When Norm and I lived in West Africa, we had to learn how to wash and store vegetables properly in order to avoid “Togo Belly,” the dreaded intestinal disorders that stemmed from bacteria. We still clean and store our vegetables this way because it saves time in the long run, kills bacteria (yes, even domestic vegetables are subject to them), and they stay fresh longer.

Place the vegetables and fruits in a sink full of water with a commercial (or homemade) vegetable wash. We used a homemade wash in Africa, but we were taught how to properly make the solution. I would recommend a commercial wash unless you know a person to give you the proper ratios in a homemade remedy. Soak for the recommended period of time. We soak for 15 minutes.

Drain and rinse thoroughly. You can rinse by re-filling the sink, sloshing around the vegetables, and then repeating twice more. That is how we had to do it West Africa – only there, the water was also full of bacteria, so we had to use distilled water to rinse the vegetables. In the U.S., we use filtered tap water to rinse, but you can decide for yourself whether or not to use distilled water for this purpose.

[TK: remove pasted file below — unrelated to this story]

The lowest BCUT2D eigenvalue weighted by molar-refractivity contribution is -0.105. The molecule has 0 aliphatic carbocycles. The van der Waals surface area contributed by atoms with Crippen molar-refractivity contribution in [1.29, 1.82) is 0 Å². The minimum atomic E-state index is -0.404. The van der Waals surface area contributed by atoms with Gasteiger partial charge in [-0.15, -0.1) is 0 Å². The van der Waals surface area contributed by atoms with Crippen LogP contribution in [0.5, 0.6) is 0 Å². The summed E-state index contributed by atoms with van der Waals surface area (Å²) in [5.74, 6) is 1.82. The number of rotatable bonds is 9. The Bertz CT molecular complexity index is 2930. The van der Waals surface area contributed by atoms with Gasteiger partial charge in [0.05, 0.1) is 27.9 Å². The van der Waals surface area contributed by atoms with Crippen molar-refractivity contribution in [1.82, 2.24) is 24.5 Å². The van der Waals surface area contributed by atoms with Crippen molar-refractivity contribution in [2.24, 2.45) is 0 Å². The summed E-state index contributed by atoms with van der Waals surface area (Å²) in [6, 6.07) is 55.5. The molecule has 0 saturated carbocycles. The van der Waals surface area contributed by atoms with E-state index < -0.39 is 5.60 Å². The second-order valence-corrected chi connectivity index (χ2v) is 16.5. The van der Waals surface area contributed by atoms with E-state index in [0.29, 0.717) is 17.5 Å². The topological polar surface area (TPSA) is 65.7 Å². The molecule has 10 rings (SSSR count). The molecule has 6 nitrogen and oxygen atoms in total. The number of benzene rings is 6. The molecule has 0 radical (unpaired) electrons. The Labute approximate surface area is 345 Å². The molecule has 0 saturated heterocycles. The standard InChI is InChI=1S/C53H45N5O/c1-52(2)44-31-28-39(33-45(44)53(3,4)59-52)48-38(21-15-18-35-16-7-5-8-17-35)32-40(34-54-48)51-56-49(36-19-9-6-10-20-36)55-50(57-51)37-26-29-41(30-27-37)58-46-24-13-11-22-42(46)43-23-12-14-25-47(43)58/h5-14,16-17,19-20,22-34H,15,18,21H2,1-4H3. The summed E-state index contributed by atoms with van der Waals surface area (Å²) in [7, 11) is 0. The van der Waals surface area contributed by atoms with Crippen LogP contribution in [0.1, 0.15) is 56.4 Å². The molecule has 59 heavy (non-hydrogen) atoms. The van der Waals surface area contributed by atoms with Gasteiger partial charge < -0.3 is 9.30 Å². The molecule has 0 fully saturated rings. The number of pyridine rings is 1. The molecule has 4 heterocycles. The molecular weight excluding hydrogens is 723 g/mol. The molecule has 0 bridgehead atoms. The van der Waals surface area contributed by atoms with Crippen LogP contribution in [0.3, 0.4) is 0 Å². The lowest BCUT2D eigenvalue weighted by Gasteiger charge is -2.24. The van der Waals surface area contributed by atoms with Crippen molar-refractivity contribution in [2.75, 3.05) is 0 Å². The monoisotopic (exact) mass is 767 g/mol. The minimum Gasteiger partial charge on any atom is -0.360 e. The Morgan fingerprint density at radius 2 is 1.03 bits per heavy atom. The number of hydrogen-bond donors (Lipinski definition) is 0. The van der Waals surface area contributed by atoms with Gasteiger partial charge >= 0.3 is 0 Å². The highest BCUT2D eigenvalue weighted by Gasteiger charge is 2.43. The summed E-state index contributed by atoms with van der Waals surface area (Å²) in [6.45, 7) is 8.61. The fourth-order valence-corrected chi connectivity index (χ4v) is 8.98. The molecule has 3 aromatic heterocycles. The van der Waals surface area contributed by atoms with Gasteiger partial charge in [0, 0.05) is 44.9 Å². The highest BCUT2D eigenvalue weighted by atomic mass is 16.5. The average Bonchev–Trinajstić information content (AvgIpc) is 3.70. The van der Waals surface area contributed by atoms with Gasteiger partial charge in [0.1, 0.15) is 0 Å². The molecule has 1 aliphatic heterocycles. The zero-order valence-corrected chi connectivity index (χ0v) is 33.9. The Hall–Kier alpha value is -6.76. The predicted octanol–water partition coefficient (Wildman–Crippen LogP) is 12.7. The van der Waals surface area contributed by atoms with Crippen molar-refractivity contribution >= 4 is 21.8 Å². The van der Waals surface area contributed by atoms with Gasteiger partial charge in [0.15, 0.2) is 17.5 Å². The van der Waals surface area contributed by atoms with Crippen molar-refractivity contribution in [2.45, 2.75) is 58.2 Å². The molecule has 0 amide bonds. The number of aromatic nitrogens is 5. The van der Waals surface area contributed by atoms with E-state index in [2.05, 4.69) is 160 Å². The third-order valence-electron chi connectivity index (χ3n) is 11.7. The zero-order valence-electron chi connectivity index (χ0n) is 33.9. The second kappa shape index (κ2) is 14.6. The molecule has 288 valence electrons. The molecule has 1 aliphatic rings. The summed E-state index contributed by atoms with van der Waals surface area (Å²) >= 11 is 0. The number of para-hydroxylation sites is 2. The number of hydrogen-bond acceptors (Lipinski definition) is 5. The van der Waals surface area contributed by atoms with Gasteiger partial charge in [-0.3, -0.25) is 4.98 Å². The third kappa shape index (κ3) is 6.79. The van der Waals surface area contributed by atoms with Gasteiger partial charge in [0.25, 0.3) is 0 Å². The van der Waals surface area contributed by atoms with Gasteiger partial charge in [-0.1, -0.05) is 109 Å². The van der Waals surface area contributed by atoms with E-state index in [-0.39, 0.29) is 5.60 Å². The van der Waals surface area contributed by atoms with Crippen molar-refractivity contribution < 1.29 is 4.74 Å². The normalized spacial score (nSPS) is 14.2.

Drain the vegetables on a kitchen towel. Wrap the lettuce in a dry towel.

Place it in the crisper drawer just like that.

Wrap all of the other vegetables  in another towel, and place in the crisper drawer. I chop the tougher vegetables (and start my “garbage bowl” for the parts I would otherwise discard – to make a vegetable broth later).

Yes, I do this with fruit, too – just to be on the safe side – then plop them into the fruit bowl as always.

Now they’re all clean and ready to eat or use for cooking whenever you need them. No more fuss.

Next up – We’re going to make a vegetable broth from everything we put in the “garbage bowl.”

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